Pictured Above: Amy Kirwin and Rebecca Edana daydream about the possibilities of their new project, “Two Jews Making Food” | Tom Kochie photo
When Rebecca Edana and Amy Kirwin got together this Tuesday in their secret test kitchen in an undisclosed location somewhere on the South Fork, they were busy concocting a cocktail revolving around a jelly donut for their new cooking show, “Two Jews Making Food,” which premieres Friday in a Facebook Live and YouTube video stream.
There’s a Hebrew name for these jelly donuts, given out at Hanukkah in a celebration of all things related to oil. But neither of them could remember it.
“We’re not the best Jews,” Amy whispered into the phone. But Rebecca was quick to butt in: “We are the best Jews!”
“Ok, we are the best Jews, but we’re not super informed. We gotta look stuff up,” said Amy.
Rebecca and Amy aren’t professional food show hosts, but they’ve honed their comedic timing on the stage. Rebecca can be seen frequently in productions at the Hampton Theatre Company in Quogue, and Amy is the Artistic Director of the Southampton Arts Center.
The two met when they were both in a production of Eve Ensler’s “The Vagina Monologues” at the Southampton Arts Center.
“We have a lot in common. We’re both from L.A., we’re both Jewish, we both love food,” said Rebecca.
“Every time we get together, some kind of schtick happens,” said Amy.
The two would love to tell you that they’ve been honing and refining their idea for “Two Jews Making Food” for years, but the truth is they haven’t.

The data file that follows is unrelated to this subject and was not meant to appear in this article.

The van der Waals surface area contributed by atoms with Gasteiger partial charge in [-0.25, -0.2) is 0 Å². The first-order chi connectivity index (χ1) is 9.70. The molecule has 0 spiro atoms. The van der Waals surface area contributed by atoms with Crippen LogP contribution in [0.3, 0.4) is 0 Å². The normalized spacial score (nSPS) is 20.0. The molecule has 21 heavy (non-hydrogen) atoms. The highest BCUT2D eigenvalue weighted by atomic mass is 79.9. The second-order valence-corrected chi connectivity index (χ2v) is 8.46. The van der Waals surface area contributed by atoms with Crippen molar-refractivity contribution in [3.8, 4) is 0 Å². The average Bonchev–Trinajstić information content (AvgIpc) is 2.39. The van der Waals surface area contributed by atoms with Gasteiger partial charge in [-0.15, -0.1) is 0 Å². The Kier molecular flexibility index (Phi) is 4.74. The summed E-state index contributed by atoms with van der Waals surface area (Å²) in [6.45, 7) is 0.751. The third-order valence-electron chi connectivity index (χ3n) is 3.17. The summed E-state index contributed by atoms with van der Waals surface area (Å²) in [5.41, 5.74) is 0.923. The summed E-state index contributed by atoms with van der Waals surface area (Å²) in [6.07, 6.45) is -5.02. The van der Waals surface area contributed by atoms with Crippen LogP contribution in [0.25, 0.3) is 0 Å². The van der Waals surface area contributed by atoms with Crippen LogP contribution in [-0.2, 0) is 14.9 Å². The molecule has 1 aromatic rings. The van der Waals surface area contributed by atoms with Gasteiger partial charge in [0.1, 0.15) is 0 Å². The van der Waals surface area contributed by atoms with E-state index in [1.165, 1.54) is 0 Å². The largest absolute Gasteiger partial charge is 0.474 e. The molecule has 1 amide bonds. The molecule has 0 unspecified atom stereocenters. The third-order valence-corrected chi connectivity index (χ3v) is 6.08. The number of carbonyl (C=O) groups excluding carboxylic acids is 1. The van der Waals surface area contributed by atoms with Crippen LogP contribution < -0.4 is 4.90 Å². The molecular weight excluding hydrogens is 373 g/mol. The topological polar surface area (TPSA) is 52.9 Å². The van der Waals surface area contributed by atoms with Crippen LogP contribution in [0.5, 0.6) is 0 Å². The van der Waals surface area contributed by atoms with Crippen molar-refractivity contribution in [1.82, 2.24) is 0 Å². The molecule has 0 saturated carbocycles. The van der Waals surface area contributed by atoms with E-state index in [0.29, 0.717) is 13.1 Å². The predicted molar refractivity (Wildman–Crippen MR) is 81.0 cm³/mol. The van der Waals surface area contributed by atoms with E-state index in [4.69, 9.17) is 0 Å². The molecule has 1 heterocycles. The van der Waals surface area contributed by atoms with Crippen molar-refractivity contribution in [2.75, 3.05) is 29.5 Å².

A few weeks ago, Amy was sitting in her car, early for a meeting in Hauppauge, and she was bored. So she texted Rebecca, hoping they could exchange Bitmoji cartoons for a few minutes before the meeting. But when Amy found out Rebecca couldn’t come to an event at the Southampton Arts Center because she was going to a Hanukkah party, Amy was hurt.
“How do you not invite the only Jew you know to a Hanukkah party?” she asked.
“I said, Amy, it’s just family. If this was a friend party, you would be here cooking with me,” said Rebecca.
“And we would film it,” said Amy.
They agreed. Amy disappeared for five minutes.
“I thought she’d gone in to her meeting,” said Rebecca. “Then she came back, and she’d made a Bitmoji logo and Instagram and Facebook accounts for ‘Two Jews Making Food.’ She said ‘We’re going to do this.’”
The show is not going to be scripted, and Amy promises “shenanigans galore,” then giggles at her malappropriation of a Yiddish-sounding Irish word. Turns out Irish culture is something they both dig too. Or maybe it’s just culture in general.
“We won’t always be making Jewish food,” said Amy. “We will also be making food Jews like to eat. Like lasagna.”
“All people’s backgrounds are beautiful,” said Rebecca.
“For many Jews, especially on the more Reform side, a lot of people feel it’s just as much about tradition as it is about religion,” says Amy. “Being Jewish is classified as an ethnicity more than as a religion, and there is very much tradition to it. Whether you practice religiously or not, a lot of pride comes with being Jewish.”